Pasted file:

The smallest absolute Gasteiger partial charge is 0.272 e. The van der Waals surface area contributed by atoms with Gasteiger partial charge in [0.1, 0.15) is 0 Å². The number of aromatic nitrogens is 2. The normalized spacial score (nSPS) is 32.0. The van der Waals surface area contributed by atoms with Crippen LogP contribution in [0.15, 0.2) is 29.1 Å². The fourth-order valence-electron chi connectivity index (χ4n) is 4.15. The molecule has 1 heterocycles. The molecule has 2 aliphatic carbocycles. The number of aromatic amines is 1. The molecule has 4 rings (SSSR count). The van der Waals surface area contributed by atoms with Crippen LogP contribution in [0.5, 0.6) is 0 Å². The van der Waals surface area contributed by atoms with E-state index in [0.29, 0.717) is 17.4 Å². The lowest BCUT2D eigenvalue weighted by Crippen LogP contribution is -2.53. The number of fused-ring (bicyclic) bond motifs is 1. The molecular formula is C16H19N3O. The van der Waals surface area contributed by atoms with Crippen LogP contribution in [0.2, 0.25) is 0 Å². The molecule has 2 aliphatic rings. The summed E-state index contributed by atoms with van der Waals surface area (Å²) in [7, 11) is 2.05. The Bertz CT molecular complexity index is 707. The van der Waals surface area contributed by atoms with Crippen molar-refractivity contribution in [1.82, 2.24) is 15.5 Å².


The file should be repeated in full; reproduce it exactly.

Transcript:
The smallest absolute Gasteiger partial charge is 0.272 e. The van der Waals surface area contributed by atoms with Gasteiger partial charge in [0.1, 0.15) is 0 Å². The number of aromatic nitrogens is 2. The normalized spacial score (nSPS) is 32.0. The van der Waals surface area contributed by atoms with Crippen LogP contribution in [0.15, 0.2) is 29.1 Å². The fourth-order valence-electron chi connectivity index (χ4n) is 4.15. The molecule has 1 heterocycles. The molecule has 2 aliphatic carbocycles. The number of aromatic amines is 1. The molecule has 4 rings (SSSR count). The van der Waals surface area contributed by atoms with Crippen LogP contribution in [0.5, 0.6) is 0 Å². The van der Waals surface area contributed by atoms with E-state index in [0.29, 0.717) is 17.4 Å². The lowest BCUT2D eigenvalue weighted by Crippen LogP contribution is -2.53. The number of fused-ring (bicyclic) bond motifs is 1. The molecular formula is C16H19N3O. The van der Waals surface area contributed by atoms with Crippen LogP contribution in [0.2, 0.25) is 0 Å². The molecule has 2 aliphatic rings. The summed E-state index contributed by atoms with van der Waals surface area (Å²) in [7, 11) is 2.05. The Bertz CT molecular complexity index is 707. The van der Waals surface area contributed by atoms with Crippen molar-refractivity contribution in [1.82, 2.24) is 15.5 Å².